Al Iannazzone joined Newsday in January 2012 as the Knicks’ beat writer, after covering the NBA for 11
The reasons the Knicks are 3-12 are plenty and have been well documented. But one thing noticeably different about this team from the last several is Carmelo Anthony isn't taking over fourth quarters like he once did.
Anthony is doing a good job passing out of the double-teams, trying to get his teammates involved and rebounding harder in the absence of Tyson Chandler. But the way the Knicks are constituted and with their shots often missing the mark, they need Anthony to rescue them and he hasn't been able to do it yet this season.
In Friday's two point loss in Denver, Anthony was 1-for-4 in the fourth quarter. He shot an airball on a turnaround baseline jumper over the shorter Randy Foye that would have tied the game with 2.6 seconds left.
It was the fourth time Anthony didn't covert a potential tying or game-winning shot in the closing seconds thus far.
He missed two shots late, including the likely game-winner in the Knicks' one-point loss at Chicago on Halloween. Anthony misfired on a three against Houston that would have tied the game with 30.9 seconds left. The Knicks lost by three.
In their overtime loss to Indiana, Anthony didn't connect on a shot in the lane that would have won it in regulation. There was contact from Paul George on that play, but there was no call.
After the Denver game, Anthony stood up and said the loss was on him, that he "didn't get it done." At least Anthony took responsibility at the end of a trip when earlier it certainly appeared some teammates were placing the blame on him for their troubles.
When Amar'e Stoudemire and Iman Shumpert griped about a lack of ball movement, antennas everywhere went up that they were referring to Anthony. At times, that is a legitimate complaint. But it wasn't in that case.
The truth is the Knicks need to play better defense, they need better ball movement and they're going to need Anthony to be closer to who he once was.
Ex-Celtics coach Doc Rivers, who knows about having an older team, believes you win more with veterans than younger players because stats or individual acclaim aren't as important.
"The veteran groups they tend to have a sense of urgency of the now because they know the now is going to end soon," said Rivers, the Clippers coach.
Mike Woodson can relate after last season when Jason Kidd, Rasheed Wallace and Kurt Thomas -- all of whom are retired or unsigned -- helped the Knicks to 54 wins. Anthony said that team had "a special bond." This year's Knicks lack leadership and have lost eight straight.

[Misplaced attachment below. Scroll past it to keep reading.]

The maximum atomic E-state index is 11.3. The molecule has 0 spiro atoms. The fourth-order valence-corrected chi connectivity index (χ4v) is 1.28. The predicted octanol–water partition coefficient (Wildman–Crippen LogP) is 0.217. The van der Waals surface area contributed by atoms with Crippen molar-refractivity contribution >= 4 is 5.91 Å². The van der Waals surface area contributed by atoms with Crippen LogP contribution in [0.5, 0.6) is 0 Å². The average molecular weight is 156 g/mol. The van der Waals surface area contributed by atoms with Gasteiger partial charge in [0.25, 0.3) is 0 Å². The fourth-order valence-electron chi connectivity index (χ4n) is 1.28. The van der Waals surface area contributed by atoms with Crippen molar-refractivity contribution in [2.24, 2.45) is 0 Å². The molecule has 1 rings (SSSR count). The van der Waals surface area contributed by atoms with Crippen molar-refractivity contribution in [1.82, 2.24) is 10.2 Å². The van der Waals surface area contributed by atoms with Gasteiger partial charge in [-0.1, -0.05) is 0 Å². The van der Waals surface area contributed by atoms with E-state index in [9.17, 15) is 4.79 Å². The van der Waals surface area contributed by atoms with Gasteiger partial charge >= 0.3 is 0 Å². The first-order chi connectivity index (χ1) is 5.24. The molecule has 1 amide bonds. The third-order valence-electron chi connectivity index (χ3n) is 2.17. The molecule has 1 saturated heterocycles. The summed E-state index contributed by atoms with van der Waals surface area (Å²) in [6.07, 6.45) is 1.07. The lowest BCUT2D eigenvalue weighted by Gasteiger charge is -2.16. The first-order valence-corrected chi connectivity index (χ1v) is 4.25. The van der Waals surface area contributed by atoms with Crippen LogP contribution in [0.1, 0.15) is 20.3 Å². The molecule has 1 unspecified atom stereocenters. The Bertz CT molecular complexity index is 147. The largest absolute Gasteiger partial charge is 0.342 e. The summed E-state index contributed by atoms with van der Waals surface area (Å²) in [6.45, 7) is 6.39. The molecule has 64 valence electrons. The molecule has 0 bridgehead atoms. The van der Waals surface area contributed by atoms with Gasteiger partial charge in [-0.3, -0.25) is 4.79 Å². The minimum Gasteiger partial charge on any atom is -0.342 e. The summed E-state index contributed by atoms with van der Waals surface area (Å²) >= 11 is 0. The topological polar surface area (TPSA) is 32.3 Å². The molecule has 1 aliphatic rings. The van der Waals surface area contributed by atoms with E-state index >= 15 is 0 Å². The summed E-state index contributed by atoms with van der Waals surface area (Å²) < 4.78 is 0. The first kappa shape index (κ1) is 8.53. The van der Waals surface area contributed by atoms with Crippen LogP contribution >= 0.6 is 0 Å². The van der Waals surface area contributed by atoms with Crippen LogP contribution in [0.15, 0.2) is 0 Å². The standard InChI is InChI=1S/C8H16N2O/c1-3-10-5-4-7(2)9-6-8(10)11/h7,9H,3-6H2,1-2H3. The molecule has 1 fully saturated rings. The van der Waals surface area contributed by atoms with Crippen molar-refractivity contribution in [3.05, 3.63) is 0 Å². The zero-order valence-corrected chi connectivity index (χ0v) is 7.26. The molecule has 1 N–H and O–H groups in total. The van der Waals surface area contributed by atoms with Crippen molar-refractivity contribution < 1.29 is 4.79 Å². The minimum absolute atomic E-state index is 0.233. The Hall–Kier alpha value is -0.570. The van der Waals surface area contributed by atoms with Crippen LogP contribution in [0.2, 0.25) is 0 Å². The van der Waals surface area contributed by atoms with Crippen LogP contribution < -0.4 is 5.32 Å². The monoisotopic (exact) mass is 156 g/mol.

The Knicks essentially ended Rivers' Celtics run when they bounced Boston out of the first round of the playoffs last year. The Knicks led 3-0 and won in six. Rivers said the longer series affected the Knicks when they faced Indiana.
"I don't think that helped them at all," Rivers said.
Remember, Anthony re-aggravated his left shoulder in Game 5 against Boston.
Get to the point
The Knicks' lack of a dynamic, top-flight point guard was on display on their 0-4 trip. They faced the NBA's best point guard -- Chris Paul -- two rising stars -- John Wall and Damian Lillard -- and quick, underrated Ty Lawson. Each led or tied for team-high scoring honors in the four games.
Wall is finally healthy and has improved his shot and decision making with the Wizards. He had at least 30 points in three straight games for the first time and ranks second in assists (8.8).
Lillard, the reigning Rookie of the Year, has helped the Blazers to a surprising 13-2 start
"Lillard's one of the best guards I think in this league," Anthony said. "He just knows the game so well at a young age. You really don't find that in the league these days."
Lawson is tough to contain, and not surprisingly showed it against the Knicks.
LeBron James was persona non grata when he left Cleveland for Miami in 2010, but the fans have begun a "Come Home LeBron" campaign to try and bring the Akron native back.
Flattering, but James' decision will be solely based on where he can win more championships. That makes the Heat the frontrunners to keep James if he opts out this summer. The Lakers, with Kobe Bryant locked up for two more years, could be in the mix.
Whatever team James goes to immediately improves markedly. James and Cavs point guard Kyrie Irving could be a good match and that pairing might be the best way to keep the young guard in Cleveland. Irving hasn't played as well this season and at times has looked disengaged on the court -- similar to James at the end of his Cleveland stay.
Media and fans who criticized the Lakers for giving Bryant a two-year, $48.5 million extension missed the boat.
Yes, he'll be 37 when his contract is up and he's coming back from a ruptured Achilles -- but he's Kobe. He's the NBA's most driven player and its greatest competitor and winner since Michael Jordan retired.
Bryant also is a great free-agent recruiter. Anthony, James, Chris Bosh, Luol Deng and the rest of the potential 2014 class of free agents would pick up the phone if Bryant calls in July. And Bryant will make calls. He wants to add to his five rings.
GM Mitch Kupchak said the Lakers have "substantial flexibility." They could have depending on other moves they make. They can sign a max player, as Bryant said on Twitter after hearing all the criticisms.
Bryant tweeted: "Lakers have max cap space and then some #mitchissharp #bussfamsharp #lakers."
-- This season's first Knicks-Nets' game Thursday in Brooklyn is shaping up to be a battle for fourth place in the Atlantic. So much for preseason expectations.
-- Wizards big man Nene scored 30 points for the first time in his 12-year career Tuesday against the Lakers. "I feel like wine," the 31-year-old Nene said. "You get old. You get better."